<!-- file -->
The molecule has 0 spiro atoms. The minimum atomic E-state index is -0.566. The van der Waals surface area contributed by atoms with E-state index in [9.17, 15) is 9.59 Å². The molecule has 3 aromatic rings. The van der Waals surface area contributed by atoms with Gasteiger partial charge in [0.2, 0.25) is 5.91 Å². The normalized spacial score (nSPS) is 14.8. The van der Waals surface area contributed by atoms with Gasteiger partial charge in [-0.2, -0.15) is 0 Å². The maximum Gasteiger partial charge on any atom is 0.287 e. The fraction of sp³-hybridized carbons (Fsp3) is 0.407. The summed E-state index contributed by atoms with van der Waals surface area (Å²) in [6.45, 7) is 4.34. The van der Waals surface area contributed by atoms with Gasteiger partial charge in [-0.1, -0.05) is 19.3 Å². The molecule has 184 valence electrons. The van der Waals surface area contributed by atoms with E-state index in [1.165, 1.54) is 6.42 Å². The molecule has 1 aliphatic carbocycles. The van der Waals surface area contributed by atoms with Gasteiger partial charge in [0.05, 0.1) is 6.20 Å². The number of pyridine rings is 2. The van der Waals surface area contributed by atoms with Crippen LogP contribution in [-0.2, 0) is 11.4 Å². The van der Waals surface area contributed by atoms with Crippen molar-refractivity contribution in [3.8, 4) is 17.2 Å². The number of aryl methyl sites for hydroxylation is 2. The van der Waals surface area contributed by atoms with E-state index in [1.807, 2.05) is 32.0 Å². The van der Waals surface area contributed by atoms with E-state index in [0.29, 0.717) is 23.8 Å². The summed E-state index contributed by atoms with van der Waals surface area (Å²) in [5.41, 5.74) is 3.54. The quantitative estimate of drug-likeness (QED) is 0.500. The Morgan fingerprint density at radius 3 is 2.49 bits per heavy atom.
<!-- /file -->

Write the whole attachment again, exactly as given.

The molecule has 0 spiro atoms. The minimum atomic E-state index is -0.566. The van der Waals surface area contributed by atoms with E-state index in [9.17, 15) is 9.59 Å². The molecule has 3 aromatic rings. The van der Waals surface area contributed by atoms with Gasteiger partial charge in [0.2, 0.25) is 5.91 Å². The normalized spacial score (nSPS) is 14.8. The van der Waals surface area contributed by atoms with Gasteiger partial charge in [-0.2, -0.15) is 0 Å². The maximum Gasteiger partial charge on any atom is 0.287 e. The fraction of sp³-hybridized carbons (Fsp3) is 0.407. The summed E-state index contributed by atoms with van der Waals surface area (Å²) in [6.45, 7) is 4.34. The van der Waals surface area contributed by atoms with Gasteiger partial charge in [-0.1, -0.05) is 19.3 Å². The molecule has 184 valence electrons. The van der Waals surface area contributed by atoms with E-state index in [1.165, 1.54) is 6.42 Å². The molecule has 1 aliphatic carbocycles. The van der Waals surface area contributed by atoms with Gasteiger partial charge in [0.05, 0.1) is 6.20 Å². The number of pyridine rings is 2. The van der Waals surface area contributed by atoms with Crippen LogP contribution in [-0.2, 0) is 11.4 Å². The van der Waals surface area contributed by atoms with Crippen molar-refractivity contribution in [3.8, 4) is 17.2 Å². The number of aryl methyl sites for hydroxylation is 2. The van der Waals surface area contributed by atoms with E-state index in [1.807, 2.05) is 32.0 Å². The van der Waals surface area contributed by atoms with E-state index in [0.29, 0.717) is 23.8 Å². The summed E-state index contributed by atoms with van der Waals surface area (Å²) in [5.41, 5.74) is 3.54. The quantitative estimate of drug-likeness (QED) is 0.500. The Morgan fingerprint density at radius 3 is 2.49 bits per heavy atom.